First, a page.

The title Cairns was actually a suggestion given to me by Chris Coy, which seemed to fit perfectly with my thoughts around the sculptures. I was going to school and teaching at UC San Diego, and at the time all of the Blockbusters in the area were closing up and all of these really use-worn empty DVD cases were ending up in dumpsters throughout the city. I thought it was an interesting moment and a very physical sign that, at long last, our society doesn't really care so much anymore about physical objects as it does the content of the objects.
In terms of how I hope Cairns to function, I'd say I hope the effect is not dissimilar to walking into someone's home and seeing one of the stacks of cases you describe. And since the majority of the cases were found without cover art or discs inside, the sculptures could easily contain (or be) anyone's DVD collection.
In your write-up for the 'Real Proper' show at Preteen gallery you use the language of video torrents ('proper,' 'Recode/Re-encode') to contextualize your own approach to versioning your works. This would seem to tell us that you see your practice in a similar way - as a "race" to tag your work as your own original release and to avoid 'dupes' unless there's a reason 'for it to exist again.' Is Fingerprints (2011) and the 'tagging' of your work with the color flares an expression of these parallel trends? Is releasing and spreading your work across multiple websites an adoption of Scene distribution practices?
I find the parallel market that exists around free information sharing to be really fascinating (and, obviously, of practical use). Especially the various strictures that have evolved around labeling, authenticating, and ultimately controlling different types of media. What's interesting is that control of copies exists on both sides of the divide (both in the entertainment industry's practices and amongst file sharers).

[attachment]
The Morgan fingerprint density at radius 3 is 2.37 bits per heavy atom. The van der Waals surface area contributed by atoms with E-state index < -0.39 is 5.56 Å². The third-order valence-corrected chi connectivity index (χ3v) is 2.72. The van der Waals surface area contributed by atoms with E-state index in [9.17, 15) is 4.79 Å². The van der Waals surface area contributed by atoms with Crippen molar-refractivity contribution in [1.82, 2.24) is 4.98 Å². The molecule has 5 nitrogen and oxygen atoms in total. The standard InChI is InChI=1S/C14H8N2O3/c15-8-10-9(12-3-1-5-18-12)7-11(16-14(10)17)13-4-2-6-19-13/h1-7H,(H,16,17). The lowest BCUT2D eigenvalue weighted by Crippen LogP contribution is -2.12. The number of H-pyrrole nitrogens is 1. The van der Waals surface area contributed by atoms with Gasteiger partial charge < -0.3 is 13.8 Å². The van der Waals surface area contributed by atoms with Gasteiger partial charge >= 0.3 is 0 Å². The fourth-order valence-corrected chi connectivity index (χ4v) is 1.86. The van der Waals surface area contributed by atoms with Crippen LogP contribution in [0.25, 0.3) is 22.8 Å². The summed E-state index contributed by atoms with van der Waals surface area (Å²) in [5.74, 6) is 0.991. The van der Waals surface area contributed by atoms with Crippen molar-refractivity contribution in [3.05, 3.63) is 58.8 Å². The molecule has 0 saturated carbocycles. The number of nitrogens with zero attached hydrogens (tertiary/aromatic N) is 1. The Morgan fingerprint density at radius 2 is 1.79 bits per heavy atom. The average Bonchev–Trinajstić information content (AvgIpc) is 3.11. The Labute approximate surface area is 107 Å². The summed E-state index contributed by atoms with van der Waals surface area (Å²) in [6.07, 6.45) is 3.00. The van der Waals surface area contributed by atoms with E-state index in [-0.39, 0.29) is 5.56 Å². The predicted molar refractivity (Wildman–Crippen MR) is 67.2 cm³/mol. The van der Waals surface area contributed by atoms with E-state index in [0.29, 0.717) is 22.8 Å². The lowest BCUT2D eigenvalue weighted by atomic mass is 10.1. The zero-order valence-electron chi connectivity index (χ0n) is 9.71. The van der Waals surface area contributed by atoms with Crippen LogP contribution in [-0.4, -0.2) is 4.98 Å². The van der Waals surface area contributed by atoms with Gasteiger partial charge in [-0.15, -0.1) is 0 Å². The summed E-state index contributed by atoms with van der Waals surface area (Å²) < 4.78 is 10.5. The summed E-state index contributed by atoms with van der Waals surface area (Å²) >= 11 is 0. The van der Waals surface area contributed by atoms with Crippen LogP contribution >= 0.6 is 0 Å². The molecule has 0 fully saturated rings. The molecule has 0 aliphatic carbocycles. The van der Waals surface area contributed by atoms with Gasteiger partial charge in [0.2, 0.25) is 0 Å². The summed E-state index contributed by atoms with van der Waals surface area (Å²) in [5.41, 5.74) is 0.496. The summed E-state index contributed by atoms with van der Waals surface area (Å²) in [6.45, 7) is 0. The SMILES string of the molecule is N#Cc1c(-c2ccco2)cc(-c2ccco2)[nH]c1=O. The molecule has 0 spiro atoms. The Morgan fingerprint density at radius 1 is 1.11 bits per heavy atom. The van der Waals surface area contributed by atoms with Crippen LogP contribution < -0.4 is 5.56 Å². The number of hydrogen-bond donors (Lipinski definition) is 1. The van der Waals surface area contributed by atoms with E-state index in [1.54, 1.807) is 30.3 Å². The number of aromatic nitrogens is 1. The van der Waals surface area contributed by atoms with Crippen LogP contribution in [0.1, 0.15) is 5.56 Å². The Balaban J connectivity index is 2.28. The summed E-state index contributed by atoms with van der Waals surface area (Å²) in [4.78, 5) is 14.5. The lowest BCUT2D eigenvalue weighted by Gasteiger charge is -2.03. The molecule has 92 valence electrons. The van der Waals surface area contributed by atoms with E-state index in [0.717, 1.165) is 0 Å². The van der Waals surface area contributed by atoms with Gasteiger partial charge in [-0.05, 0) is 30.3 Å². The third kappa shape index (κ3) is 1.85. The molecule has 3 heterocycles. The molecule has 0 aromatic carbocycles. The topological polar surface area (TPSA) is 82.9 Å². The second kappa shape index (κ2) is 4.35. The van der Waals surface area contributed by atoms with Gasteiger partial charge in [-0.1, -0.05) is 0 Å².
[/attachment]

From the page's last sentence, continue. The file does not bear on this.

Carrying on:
On the industry side, to keep a film or series from leaking to the internet before its official release date, they give each pre-release copy a unique digital watermark. This way, if the film turns up on bittorrent they just cross-reference which watermark the file has and suddenly they know to never again send any documents to that particular reviewer or institution.
On the file sharer's side, though, there is also a relatively strict group-enforced methodology for marking / indexing this content. For instance if I'm the first person to put up the latest Human Centipede movie, but I don't get the formatting quite right, someone in the scene might take my file, fix it, and re-label it “PROPER.” If they just take the file and re-upload the same exact thing for their own glory, it will get marked as a “DUPE” (a comprehensive list of scene rules can be found here). So, the people actively engaged in this particular iconoclasm (some might say iconoclash) are themselves caught up in a similar process of indexing and defining the source, properties, and authenticity of very fluid / malleable media. These kinds of things make me wonder whether we can ever fully realize our project of open media access for all, since it seems like the major battle of the 21st century has turned to the ways in which we can establish digital scarcity.
These issues were in large part the inspiration behind the Fingerprints series, which is as much a set of videos and prints as it is a working method I'm exploiting at a broader level in my work. On the one level, the pieces within the series are blank white images with nothing but superimposed digital watermarks. When I screen a Fingerprints video for a particular venue or exhibition I make a new video explicitly for that occasion. The digital fingerprints, aestheticized as color flares or overlaid text, may look at first glance just the same as another Fingerprints video, but always the pattern, color, and movement of the marks are unique and able to be differentiated from other videos in the series. On top of this aestheticized layer there will also be more effective watermarks, embedded using more industry-standard software.
The impetus here isn't to go along with the established practice and make my work piracy-proof, or increase its scarcity, but instead to reduce these specific images to be almost nothing but indexical information.
Since starting this series, the process has also leaked out into most of my other works as well. I recently relaunched my website, and each image is now tagged in some way with the same color flares and fingerprints from this series. When I send images to a blog (like for this occasion, for Rhizome), exhibition, or publication, the watermarks will be different and thus traceable in some way.